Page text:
Explore Something New

Exploring a new object, thing, or area is a wonderful way to help children understand the world around them and how it works. This can be as simple as playing outside, burying toys in a sandbox, setting up a sensory box, or putting out a pool. These activities encourage children to discover hidden things, play around in different environments, and learn cause and effect. This helps to develop their cognitive skills as well as their general and fine motor skills. 

Playdough Activities for Kindergarten

As we mentioned above, sensory objects, toys, and bins are a key way to get children talking and communicating their feelings. Playdough is a fun, relatively, mess-free activity that stimulates the senses. Molding, cutting, squishing, and pulling also help children strengthen their hand muscles and develop fine motor skills. 

Read Together

Reading is another way children learn language, symbols, and comprehension skills. Books can even take on an instructional role—teaching children their ABC’s or numbers in a fun and unique way. By reading out loud, children get to experience the book in a fun and engaging way, while also learning communication and language skills.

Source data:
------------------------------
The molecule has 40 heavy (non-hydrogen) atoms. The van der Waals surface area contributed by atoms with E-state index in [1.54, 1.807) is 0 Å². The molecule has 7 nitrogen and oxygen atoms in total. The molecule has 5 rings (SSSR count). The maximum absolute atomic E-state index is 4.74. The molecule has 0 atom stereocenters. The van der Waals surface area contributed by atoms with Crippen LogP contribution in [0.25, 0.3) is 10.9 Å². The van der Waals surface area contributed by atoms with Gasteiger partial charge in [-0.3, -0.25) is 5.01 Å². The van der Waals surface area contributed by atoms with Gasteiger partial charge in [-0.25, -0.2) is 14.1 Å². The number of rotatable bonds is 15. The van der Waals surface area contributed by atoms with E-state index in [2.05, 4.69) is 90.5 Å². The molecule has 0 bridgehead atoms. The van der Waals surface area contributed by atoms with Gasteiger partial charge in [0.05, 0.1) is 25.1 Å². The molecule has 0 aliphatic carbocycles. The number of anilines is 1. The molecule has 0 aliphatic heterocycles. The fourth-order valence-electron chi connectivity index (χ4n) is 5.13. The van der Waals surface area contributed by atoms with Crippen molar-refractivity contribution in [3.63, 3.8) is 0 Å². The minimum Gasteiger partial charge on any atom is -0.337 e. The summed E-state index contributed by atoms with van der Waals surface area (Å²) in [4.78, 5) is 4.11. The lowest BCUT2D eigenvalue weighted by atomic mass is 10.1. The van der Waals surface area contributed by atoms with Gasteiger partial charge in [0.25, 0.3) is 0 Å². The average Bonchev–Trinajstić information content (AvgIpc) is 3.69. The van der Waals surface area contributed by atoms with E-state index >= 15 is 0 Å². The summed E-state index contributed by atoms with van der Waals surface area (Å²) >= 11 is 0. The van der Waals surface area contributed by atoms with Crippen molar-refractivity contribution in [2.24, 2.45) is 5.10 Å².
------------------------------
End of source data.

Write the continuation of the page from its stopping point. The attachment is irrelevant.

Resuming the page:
Similar to playdough activities for kindergartners, drawing and painting activities help introduce creativity and abstract thinking to their lives. By mixing colors, using pencils, paintbrushes, and pens, children develop various skills that are useful in later educational topics.


Building with blocks and using puzzles are a great way for children to learn and recognize shapes, sizes, and colors. These types of games help children with their spatial awareness, logical thinking, and organization skills. All of which are needed in scientific, technological, and mathematical classes later in life.